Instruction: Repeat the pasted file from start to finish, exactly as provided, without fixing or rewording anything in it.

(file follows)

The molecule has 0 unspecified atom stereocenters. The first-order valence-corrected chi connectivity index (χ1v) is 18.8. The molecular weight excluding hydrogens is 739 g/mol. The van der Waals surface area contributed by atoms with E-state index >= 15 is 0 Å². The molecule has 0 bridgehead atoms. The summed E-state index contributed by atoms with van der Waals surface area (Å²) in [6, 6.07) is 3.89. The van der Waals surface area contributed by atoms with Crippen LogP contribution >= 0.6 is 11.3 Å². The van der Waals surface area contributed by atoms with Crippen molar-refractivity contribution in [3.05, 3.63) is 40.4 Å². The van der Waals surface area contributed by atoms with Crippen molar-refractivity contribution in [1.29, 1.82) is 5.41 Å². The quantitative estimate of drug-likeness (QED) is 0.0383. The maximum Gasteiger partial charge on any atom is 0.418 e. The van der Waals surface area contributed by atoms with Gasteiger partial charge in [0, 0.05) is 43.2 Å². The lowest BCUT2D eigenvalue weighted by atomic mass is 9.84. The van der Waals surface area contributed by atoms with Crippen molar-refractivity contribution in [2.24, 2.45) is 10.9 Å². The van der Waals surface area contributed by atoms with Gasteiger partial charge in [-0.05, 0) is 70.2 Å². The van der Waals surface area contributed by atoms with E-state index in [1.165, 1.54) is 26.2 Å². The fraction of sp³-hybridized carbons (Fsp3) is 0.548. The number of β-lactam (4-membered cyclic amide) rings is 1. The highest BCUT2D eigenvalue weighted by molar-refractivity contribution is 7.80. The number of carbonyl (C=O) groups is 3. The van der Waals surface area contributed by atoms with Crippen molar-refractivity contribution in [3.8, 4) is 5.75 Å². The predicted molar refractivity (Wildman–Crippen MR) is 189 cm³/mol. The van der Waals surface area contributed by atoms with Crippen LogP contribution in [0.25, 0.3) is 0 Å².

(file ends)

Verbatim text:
The molecule has 0 unspecified atom stereocenters. The first-order valence-corrected chi connectivity index (χ1v) is 18.8. The molecular weight excluding hydrogens is 739 g/mol. The van der Waals surface area contributed by atoms with E-state index >= 15 is 0 Å². The molecule has 0 bridgehead atoms. The summed E-state index contributed by atoms with van der Waals surface area (Å²) in [6, 6.07) is 3.89. The van der Waals surface area contributed by atoms with Crippen LogP contribution >= 0.6 is 11.3 Å². The van der Waals surface area contributed by atoms with Crippen molar-refractivity contribution in [3.05, 3.63) is 40.4 Å². The van der Waals surface area contributed by atoms with Crippen molar-refractivity contribution in [1.29, 1.82) is 5.41 Å². The quantitative estimate of drug-likeness (QED) is 0.0383. The maximum Gasteiger partial charge on any atom is 0.418 e. The van der Waals surface area contributed by atoms with Gasteiger partial charge in [0, 0.05) is 43.2 Å². The lowest BCUT2D eigenvalue weighted by atomic mass is 9.84. The van der Waals surface area contributed by atoms with Crippen molar-refractivity contribution in [2.24, 2.45) is 10.9 Å². The van der Waals surface area contributed by atoms with Gasteiger partial charge in [-0.05, 0) is 70.2 Å². The van der Waals surface area contributed by atoms with E-state index in [1.165, 1.54) is 26.2 Å². The fraction of sp³-hybridized carbons (Fsp3) is 0.548. The number of β-lactam (4-membered cyclic amide) rings is 1. The highest BCUT2D eigenvalue weighted by molar-refractivity contribution is 7.80. The number of carbonyl (C=O) groups is 3. The van der Waals surface area contributed by atoms with Crippen molar-refractivity contribution in [3.8, 4) is 5.75 Å². The predicted molar refractivity (Wildman–Crippen MR) is 189 cm³/mol. The van der Waals surface area contributed by atoms with Crippen LogP contribution in [0.25, 0.3) is 0 Å².